It could happen.

Sure, I’ll need more than my Springfield XD-M 9mm 5.25″ pistol and Savage .223 bolt action rifle. But if stuff goes down, looting an armory and loading my Honda CR-V to capacity with ACRs and SCARs while Springsteen’s ‘Death To My Hometown’ plays from roof-mounted speakers is clearly the first thing on my list. Anyway, it’s not all about calibers and twist rates. My intangibles would most likely be the real pudding of this saga – leadership among fearful folks, willingness to sacrifice, negotiation skills, etc. (really, I can’t prove any of these things yet). If Will Smith can punch an alien square in the face, so can I.

And so, teachers are awesome, and that strange professor can ride in my anti-alien Honda CR-V any time.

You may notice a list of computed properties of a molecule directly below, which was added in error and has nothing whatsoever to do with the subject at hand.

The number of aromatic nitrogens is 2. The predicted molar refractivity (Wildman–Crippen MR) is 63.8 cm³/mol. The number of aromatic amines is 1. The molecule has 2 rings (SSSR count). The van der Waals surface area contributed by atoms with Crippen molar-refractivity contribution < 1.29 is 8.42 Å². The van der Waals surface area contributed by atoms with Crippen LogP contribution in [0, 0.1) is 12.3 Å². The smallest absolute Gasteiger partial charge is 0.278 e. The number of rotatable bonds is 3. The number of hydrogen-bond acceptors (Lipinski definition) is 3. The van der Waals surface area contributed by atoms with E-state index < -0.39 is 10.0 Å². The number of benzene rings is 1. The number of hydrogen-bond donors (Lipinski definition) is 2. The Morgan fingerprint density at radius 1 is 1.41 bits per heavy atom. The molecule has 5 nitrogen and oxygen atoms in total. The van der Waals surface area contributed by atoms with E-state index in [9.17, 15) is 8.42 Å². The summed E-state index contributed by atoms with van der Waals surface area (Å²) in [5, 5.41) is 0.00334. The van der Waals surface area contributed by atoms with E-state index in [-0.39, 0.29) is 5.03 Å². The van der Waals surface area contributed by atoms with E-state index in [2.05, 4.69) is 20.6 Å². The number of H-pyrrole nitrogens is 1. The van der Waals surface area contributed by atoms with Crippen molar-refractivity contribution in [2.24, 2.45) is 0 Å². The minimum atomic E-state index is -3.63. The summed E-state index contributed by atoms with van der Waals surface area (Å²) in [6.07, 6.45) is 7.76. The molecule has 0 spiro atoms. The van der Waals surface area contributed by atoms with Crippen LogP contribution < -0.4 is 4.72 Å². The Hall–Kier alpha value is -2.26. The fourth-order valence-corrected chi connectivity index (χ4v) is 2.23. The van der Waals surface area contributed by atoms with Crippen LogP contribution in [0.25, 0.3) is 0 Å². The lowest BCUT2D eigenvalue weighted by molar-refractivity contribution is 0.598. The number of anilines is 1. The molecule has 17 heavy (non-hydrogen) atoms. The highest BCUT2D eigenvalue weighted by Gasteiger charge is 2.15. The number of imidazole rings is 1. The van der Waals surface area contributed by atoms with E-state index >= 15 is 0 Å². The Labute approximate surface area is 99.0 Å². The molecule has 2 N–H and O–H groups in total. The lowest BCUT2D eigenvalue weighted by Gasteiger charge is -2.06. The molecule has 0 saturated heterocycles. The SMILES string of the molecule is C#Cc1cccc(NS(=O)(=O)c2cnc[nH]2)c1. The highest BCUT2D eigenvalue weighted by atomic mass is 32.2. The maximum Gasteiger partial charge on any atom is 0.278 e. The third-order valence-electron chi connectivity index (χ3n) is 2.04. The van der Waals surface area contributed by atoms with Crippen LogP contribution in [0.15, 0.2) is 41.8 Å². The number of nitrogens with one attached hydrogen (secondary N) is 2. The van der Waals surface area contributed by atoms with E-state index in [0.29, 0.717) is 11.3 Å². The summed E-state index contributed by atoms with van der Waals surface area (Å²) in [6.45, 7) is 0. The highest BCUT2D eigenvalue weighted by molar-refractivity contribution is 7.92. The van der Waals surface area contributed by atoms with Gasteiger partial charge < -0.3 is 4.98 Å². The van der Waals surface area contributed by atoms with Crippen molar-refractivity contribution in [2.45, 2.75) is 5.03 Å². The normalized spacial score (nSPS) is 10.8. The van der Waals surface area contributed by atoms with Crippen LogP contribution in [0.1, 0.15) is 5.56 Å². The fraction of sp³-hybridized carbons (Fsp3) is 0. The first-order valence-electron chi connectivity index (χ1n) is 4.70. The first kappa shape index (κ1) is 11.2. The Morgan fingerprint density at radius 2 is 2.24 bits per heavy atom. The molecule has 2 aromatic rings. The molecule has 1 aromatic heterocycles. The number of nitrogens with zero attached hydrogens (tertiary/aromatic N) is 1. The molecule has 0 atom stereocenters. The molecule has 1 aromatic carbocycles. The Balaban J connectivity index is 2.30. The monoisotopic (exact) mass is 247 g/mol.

This post actually got fact-checked via Twitter, and the class was “Intellectual Heritage”. It was a Temple thing. :)

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Essays, Sports

More Tebows, Please.

Most people think my man-crush on Tim Tebow is a joke. Like some kind of lame, ironic love that you have for an informercial product. But I am incredibly sincere in my respect for and support of the lightning rod leading the Denver Broncos on an unlikely playoff run. First off, let me get it out there that Tebow is the best thing to happen to the NFL in the past ten years. No player – probably ever – has caused such a frenzy of both love and hate from the league’s fans (and, more surprisingly, people who don’t even care about the sport). It has made for an insanely exciting season. So, at the least, we have to thank Timmy for that one.